Insectes Sociaux

, Volume 56, Issue 3, pp 223–231 | Cite as

Aliens among us: nestmate recognition in the social huntsman spider, Delena cancerides

  • E. C. YipEmail author
  • S. Clarke
  • L. S. Rayor
Research Article


Unlike all other social spiders, the social huntsman spider, Delena cancerides, has been reported to rapidly respond to non-nestmates with lethal aggression, similar to the behavior of some eusocial insects. We tested for the presence of nestmate recognition in D. cancerides under laboratory conditions by introducing 105 unrelated alien conspecifics into foreign colonies and comparing their behavior to 60 control spiders removed and returned to their natal colony. Spiders demonstrated nestmate recognition by investigating alien spiders far more than nestmates and by resting closer to nestmates than to aliens. Serious attacks or deaths occurred in 23% of all trials; however, aggression was not directed significantly more toward aliens than to nestmates. Most notably, aggression was largely mediated by the adult females (resident or alien), who were most likely to attack or kill other subadult or mature individuals. Young individuals (resident or alien) were largely immune from serious aggression. Spiders recently collected from the field tended to be more aggressive than spiders born and raised in the laboratory, possibly due to blurring of recognition cues related to laboratory husbandry. Our findings support the prediction that nestmate recognition should evolve when there is a benefit to discriminating against non-kin, as in this social spider system where foraging individuals may enter a foreign colony and the colony retreat is a limited resource.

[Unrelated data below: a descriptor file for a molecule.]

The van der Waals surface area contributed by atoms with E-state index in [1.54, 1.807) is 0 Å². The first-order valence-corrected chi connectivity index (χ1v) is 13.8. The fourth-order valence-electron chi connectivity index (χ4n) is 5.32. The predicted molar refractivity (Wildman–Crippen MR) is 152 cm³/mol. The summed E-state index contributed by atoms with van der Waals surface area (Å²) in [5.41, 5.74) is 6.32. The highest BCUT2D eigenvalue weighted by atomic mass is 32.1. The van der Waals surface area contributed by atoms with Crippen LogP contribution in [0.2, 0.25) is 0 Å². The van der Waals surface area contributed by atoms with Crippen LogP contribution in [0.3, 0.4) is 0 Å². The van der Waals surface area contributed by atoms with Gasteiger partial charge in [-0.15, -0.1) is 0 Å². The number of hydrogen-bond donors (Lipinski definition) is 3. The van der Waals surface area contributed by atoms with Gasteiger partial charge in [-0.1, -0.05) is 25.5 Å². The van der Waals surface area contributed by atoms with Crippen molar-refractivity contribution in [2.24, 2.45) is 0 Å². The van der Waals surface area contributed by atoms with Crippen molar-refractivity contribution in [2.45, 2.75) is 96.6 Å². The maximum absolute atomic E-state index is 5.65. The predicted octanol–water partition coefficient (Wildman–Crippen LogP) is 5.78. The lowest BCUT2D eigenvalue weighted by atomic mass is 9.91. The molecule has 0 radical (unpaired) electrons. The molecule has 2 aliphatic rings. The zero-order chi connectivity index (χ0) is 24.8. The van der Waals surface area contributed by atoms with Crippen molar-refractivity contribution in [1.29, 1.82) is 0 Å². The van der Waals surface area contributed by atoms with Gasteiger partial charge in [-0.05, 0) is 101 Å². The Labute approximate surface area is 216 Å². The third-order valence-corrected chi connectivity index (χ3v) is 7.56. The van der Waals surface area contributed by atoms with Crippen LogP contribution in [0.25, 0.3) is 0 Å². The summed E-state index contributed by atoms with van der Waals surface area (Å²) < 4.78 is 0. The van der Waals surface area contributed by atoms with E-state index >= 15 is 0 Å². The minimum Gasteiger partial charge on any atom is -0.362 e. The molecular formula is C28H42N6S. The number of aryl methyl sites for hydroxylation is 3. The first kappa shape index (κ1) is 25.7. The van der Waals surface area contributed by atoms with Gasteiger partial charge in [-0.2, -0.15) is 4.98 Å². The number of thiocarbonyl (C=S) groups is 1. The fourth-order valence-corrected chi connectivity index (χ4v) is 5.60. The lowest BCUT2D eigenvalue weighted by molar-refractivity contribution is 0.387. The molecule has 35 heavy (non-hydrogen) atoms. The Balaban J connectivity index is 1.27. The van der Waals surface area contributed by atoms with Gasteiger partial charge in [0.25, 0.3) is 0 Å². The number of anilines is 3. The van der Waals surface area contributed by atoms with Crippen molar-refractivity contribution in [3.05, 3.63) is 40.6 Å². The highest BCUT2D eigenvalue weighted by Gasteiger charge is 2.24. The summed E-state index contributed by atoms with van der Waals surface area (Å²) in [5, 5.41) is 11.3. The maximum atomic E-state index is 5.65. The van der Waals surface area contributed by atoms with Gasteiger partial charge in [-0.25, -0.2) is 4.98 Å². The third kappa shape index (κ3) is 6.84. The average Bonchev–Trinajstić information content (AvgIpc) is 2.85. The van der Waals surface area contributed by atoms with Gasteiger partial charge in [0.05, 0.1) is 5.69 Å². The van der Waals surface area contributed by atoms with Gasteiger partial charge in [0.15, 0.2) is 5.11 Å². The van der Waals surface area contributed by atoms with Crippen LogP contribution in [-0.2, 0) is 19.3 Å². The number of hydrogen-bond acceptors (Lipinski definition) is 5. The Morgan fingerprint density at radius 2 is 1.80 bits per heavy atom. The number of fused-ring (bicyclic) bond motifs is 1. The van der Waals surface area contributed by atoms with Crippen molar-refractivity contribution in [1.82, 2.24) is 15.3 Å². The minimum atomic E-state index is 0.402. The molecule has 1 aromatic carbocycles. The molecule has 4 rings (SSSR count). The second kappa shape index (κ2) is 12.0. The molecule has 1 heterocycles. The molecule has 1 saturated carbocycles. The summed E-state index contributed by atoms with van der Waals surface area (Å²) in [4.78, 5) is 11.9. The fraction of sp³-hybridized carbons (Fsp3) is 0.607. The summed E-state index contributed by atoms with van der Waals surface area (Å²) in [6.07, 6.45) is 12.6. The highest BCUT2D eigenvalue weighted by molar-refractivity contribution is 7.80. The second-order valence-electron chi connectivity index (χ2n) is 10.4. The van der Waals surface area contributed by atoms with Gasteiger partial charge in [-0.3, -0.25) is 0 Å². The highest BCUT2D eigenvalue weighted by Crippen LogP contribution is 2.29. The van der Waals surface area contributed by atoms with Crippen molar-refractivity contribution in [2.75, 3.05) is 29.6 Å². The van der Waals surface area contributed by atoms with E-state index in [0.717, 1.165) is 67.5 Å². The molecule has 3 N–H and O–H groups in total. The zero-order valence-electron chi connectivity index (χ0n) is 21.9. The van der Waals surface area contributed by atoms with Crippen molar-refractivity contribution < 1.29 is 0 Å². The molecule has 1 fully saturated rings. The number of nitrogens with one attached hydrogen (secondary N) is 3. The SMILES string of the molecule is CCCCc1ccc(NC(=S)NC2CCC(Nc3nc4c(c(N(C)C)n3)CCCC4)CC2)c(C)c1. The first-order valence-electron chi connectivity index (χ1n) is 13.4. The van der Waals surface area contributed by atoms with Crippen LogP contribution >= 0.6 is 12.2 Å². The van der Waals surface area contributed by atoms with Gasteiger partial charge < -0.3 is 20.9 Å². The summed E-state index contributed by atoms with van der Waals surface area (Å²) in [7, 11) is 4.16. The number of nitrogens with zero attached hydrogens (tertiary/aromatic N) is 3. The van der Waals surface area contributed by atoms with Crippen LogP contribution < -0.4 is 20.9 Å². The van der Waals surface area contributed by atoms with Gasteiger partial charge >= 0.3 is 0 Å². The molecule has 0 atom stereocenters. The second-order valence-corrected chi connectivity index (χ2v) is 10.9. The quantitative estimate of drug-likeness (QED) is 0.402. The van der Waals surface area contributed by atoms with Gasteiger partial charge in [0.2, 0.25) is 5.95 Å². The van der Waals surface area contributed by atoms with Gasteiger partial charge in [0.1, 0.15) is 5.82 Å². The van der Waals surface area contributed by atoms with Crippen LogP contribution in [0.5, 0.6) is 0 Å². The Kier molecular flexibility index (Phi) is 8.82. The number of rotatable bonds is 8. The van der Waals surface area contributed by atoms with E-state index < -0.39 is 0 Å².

Social spiders Nestmate recognition Aggression 



Team Delena members Ariel Zimmerman and Eric Denemark provided expert animal care, Rachel Walsh helped develop the Delena ethogram and collect 2002 data, and Max Bernstein assisted in 2005. Francoise Vermeylen of Cornell University’s Statistical Consulting Unit provided statistical guidance. Dr. Dave Rowell of the Australian National University, Canberra, has been incredibly generous in sharing a spectacular system and his lab. The manuscript has been strengthened by comments by Dr. Thomas Seeley and two anonymous reviewers. Dr. Jeff Scott and Cheryl Leichter graciously provided houseflies for spiderlings. This work was funded by the by Cornell University’s Sage Fellowship (to ECY), and AAAS/NSF Women’s International Scientific Collaboration and President’s Council on Cornell Women grants (to LSR).


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Copyright information

© Birkhäuser Verlag, Basel/Switzerland 2009

Authors and Affiliations

  1. 1.Department of Entomology, Comstock HallCornell UniversityIthacaUSA

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